When considering going vegan, one of the main concerns for most is “where will I get my protein?” If you look at nutrition as a whole, you will realize that protein is simply one nutrient that contributes to a diet as a whole. At the end of the day, you have to find what works best for you as an individual. Everyone is different – what works for me may not work for you. It is a working process, and sometimes a trial and error, to find what makes your body and mind thrive.
It is no secret that active people (especially athletes) need more protein than the average person. Protein is a vital part of an athlete’s diet, as it is used in the rebuilding process of muscle tissue, which is broken down during training. If one’s dietary protein needs are not met, it could pose loss of muscle tissue, leading to decline in strength. A 4:1 (75% to 25%) carbohydrate to protein ratio has been shown to yield the best muscle glycogen recovery results. Once animal protein is eliminated from the diet, so is much of the dietary fat. Good quality fats is found to be very beneficial for an endurance athlete who has adopted a plant-based diet. Healthy fats help to slow the rate at which carbohydrates enter the bloodstream, helping to provide sustained, consistent energy. Aim to consume protein and quality fats at every meal.
Examples of good quality fats include: nuts and seeds, avocados, oils such as flax, hemp, coconut, and olive. Good quality plant based protein sources include: hemp seed nut and flour, tofu, beans (kidney, black, garbanzo, soy, adzuki), legumes, soy/vegan protein powder, unsweetened soy/almond beverage.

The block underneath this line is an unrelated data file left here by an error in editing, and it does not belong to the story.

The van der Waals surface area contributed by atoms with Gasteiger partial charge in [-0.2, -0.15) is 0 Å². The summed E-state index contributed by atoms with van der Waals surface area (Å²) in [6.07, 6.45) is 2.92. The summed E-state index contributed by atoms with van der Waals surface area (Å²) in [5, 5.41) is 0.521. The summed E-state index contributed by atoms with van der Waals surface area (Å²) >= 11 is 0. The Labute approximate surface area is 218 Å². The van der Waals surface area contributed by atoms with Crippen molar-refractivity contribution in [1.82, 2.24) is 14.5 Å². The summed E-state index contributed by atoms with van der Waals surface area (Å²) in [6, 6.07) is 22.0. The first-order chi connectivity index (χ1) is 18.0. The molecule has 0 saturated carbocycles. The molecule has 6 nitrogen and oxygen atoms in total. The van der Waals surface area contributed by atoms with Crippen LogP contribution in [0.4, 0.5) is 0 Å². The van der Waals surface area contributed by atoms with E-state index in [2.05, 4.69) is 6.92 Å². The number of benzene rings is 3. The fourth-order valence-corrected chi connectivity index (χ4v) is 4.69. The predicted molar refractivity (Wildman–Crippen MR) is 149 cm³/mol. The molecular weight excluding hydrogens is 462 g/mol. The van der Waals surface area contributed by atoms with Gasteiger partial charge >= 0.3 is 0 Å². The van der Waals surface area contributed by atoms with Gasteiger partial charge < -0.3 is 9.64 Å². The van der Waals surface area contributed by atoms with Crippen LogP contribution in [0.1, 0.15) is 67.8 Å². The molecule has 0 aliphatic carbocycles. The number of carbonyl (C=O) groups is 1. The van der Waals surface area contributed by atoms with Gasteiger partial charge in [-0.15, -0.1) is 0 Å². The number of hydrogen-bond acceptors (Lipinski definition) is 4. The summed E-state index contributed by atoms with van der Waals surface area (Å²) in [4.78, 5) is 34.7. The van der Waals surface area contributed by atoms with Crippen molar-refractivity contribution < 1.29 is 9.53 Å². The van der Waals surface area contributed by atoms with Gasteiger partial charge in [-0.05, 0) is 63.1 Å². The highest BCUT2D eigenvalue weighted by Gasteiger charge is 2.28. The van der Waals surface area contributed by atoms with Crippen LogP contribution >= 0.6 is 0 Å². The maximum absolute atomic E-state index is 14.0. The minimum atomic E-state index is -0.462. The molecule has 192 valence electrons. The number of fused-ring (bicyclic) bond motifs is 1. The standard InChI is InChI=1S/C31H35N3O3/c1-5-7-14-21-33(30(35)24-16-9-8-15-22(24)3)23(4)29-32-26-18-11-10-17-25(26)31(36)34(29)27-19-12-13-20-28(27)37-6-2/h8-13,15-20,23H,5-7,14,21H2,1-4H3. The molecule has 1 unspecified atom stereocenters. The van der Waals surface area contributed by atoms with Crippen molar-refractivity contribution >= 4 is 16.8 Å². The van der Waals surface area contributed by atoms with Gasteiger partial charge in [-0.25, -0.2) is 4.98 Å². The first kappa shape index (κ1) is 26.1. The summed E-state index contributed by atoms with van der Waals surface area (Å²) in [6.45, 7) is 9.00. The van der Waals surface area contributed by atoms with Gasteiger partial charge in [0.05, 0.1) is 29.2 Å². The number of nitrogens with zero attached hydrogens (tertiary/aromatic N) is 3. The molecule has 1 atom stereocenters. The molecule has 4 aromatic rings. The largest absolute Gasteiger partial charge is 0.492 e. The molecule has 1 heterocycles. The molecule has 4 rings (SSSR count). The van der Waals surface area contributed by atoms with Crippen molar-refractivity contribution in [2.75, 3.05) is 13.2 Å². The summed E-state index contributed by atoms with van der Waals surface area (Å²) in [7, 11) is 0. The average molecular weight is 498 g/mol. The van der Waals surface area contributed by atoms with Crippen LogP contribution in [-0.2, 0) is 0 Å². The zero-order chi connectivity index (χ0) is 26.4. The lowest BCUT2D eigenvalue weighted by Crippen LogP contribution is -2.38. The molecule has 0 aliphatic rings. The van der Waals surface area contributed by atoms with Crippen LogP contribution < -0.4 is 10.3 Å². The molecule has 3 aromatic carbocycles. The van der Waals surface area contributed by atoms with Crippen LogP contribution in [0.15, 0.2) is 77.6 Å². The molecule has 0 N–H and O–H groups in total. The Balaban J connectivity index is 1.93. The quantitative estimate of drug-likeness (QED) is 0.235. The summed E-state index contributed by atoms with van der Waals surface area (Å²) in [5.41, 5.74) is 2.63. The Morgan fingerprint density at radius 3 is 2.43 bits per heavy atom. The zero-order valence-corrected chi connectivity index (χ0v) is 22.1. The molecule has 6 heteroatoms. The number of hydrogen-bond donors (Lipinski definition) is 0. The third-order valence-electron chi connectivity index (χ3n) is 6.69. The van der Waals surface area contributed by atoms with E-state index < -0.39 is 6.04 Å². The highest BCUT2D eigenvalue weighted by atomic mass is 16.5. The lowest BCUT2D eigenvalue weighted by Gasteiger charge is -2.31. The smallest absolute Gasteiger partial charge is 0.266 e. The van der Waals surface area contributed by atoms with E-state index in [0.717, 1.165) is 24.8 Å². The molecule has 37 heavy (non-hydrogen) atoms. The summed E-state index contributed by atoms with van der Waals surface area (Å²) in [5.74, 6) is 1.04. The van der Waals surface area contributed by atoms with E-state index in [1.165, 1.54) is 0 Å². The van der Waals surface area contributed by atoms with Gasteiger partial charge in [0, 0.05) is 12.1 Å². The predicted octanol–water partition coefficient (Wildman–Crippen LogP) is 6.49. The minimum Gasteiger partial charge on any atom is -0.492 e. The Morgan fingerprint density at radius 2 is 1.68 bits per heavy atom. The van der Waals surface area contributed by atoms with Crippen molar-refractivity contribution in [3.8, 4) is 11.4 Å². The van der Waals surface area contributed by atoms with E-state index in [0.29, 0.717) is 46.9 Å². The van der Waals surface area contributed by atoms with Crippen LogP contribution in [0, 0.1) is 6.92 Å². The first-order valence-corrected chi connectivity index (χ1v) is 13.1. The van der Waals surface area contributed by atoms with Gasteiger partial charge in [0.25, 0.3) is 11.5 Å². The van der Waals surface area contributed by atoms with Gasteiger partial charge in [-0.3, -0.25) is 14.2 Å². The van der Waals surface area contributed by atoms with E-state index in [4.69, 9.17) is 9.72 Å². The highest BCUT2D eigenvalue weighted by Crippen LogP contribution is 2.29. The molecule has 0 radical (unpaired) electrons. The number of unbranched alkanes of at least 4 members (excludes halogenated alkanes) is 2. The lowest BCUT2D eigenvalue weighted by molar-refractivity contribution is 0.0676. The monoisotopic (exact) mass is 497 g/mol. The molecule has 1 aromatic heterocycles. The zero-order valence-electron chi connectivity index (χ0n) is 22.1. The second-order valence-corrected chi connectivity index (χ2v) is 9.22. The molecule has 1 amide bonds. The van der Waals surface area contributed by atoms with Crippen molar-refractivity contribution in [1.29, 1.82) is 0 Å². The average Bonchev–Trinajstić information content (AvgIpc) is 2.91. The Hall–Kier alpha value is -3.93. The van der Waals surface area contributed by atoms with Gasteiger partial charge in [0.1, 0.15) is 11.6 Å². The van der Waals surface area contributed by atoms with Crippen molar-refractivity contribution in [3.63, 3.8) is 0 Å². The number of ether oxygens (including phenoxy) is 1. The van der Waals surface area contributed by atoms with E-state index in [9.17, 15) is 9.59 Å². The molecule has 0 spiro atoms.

It is also common that high endurance athletes experience low energy levels. With the elimination of red meat, one is eliminating a high source of iron. Vegan or not, athletes have traditionally had trouble maintaining satisfactory iron levels for optimal performance. The more active the person, the more dietary iron is needed. These specific foods provide a great plant-based source of iron:
- Fortified cereal
- Split pea soup
- Cookies or other baked foods made with molasses (also high in calcium)
- Dried peas and beans (kidney, lima, lentils)
- Blackstrap molasses
- Nuts and seeds
- Prune juice, raisins
- Enriched rice
- Peanut butter
- Green beans
- Walnuts, cashews, pecans, almonds
An example vegan diet for an athlete may look something like this:
A big bowl of berries, a banana and a couple spoonfuls of raw almond butter or a handful of soaked, raw almonds.
A colorful salad. Sither a kale-avocado salad or a mix green salad with a variety of fresh seasonal vegetables and some seeds.
Fresh fruit, vegan protein powder with coconut water, a larabar, a whole-food smoothie with fruit, greens, and coconut milk or water.
A salad, sweet potatoes, and soup. Other options may be rice and lentils with vegetables, or a tempeh veggie stir fry.
If you are considering going vegan, a great place to start may be with a Fresh ‘N Lean delivery service, as you will have balanced, properly portioned meals delivered right to your doorstep!